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Verification table (aka compliance matrix)

The verification table (also referred to as compliance matrix) is an overview that contains all the model’s verification data (i.e. verification phases, methods, outcomes, demonstration documents, assessments) in a tabular form.

The verification table can be found under the verification heading in the main navigation bar.

TIP: if you prefer a visual overview instead of a tabular overview, take a look at the verification dashboard.

On the verification table page, you can either choose a predefined table definition (earlier created by either yourself or another project participant) or create a new table definition.

You can select predefined table definitions by clicking in the selection menu.
You can create new table definitions by clicking on ‘New’.

In this article, we’ll focus on how you can create a new table definition and the different options for data selection.

If you want to know more about saving and modifying predefined table definitions, click here.

TIP: are you planning to do a lot of work in the verification table? Check out the article on our bulk action feature that allows you to modify large amounts of verification data with just a few clicks.

Creating a new table definition

As said above, you must click on the button New to create a new table definition. By doing so, you will be presented with various selection possibilities for the requirements you wish to include in your table.

  • Verification data (e.g. for selecting a particular verification phase or outcome)
  • Requirements data (e.g. for selecting a particular requirements tree or requirement subject)

Good to know: making selections is highly recommended as the verification table contains all requirements, and all the associated verification data. Not making any selections, will give you an enormous table … and it will take quite some time to load. So better to be specific.

Below, we will explain each of the possible selections.

Verification selections

There are various selection possibilities to get to the verifications that you are interested in:

Verifications can take place in different phases (e.g concept design, detail design, execution, …). You use this selection to select the phase that is relevant for you (NB verification phases can be added via the verification settings menu)

Verification plan
The term verification plan refers to specifications concerning how, when and by whom a verification has to be done. Selecting present will give you all the requirements that have to be verified.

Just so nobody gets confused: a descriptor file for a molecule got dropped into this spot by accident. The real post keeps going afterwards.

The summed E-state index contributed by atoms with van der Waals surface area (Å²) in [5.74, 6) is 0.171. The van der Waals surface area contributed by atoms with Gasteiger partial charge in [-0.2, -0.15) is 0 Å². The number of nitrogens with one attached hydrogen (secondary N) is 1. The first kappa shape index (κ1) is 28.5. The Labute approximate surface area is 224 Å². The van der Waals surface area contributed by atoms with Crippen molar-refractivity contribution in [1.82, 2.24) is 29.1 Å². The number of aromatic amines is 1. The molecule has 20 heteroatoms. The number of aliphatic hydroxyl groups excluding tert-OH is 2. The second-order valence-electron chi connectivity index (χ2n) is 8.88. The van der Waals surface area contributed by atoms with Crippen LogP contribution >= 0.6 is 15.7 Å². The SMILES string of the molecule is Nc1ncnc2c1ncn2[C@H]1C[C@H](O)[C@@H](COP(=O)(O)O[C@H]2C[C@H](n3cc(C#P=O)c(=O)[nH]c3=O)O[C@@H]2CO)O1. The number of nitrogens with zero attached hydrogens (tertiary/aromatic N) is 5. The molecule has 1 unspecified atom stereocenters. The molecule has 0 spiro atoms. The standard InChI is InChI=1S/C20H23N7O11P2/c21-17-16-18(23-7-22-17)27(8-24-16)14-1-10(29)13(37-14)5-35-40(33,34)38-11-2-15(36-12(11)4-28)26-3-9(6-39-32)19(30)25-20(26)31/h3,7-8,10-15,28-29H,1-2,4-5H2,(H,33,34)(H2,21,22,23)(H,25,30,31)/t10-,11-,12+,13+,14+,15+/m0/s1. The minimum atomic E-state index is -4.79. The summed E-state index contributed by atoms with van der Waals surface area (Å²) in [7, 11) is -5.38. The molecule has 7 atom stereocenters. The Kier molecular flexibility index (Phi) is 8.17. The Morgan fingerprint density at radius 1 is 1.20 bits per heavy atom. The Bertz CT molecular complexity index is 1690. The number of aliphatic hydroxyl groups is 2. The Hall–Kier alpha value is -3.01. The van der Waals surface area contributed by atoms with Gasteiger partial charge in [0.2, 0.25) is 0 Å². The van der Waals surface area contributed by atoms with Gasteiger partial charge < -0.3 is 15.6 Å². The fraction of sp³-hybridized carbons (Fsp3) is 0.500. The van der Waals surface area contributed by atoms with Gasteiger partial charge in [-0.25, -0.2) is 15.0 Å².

TIP: When you are responsible for developing the verification plan, this filter will be very useful: when selecting not present you will get all the requirements for which you haven’t (yet) defined how they should be verified.

Verifications can be assigned to different persons, roles or organizations. Use this selection to see the verifications that are assigned to a particular person, role or organization.

TIP: If you are involved in the verification process, and you want to know which verifications you still have to do, use this selection (select your own name/role), combined with the outcome selection (select ’empty’)

Verifications obviously have outcomes, such as ‘compliant’ or ‘non-compliant’ (depending on how you have defined these). Use this selection to find verifications with a particular outcome or verifications that lack an outcome (which means that they still have to be done).

Assessment (if this module has been activated)
Verification assessments are reviews or evaluations of the verification outcomes, e.g. by the project’s quality manager or systems engineer, to ensure that they are valid and correct. You can use this selection to find verification outcomes that have been accepted or rejected, or outcomes that are still lacking an assessment [Empty].

Demonstration documents
This selection can be used to view all the verifications that are linked to a specific demonstration document.

Requirement selections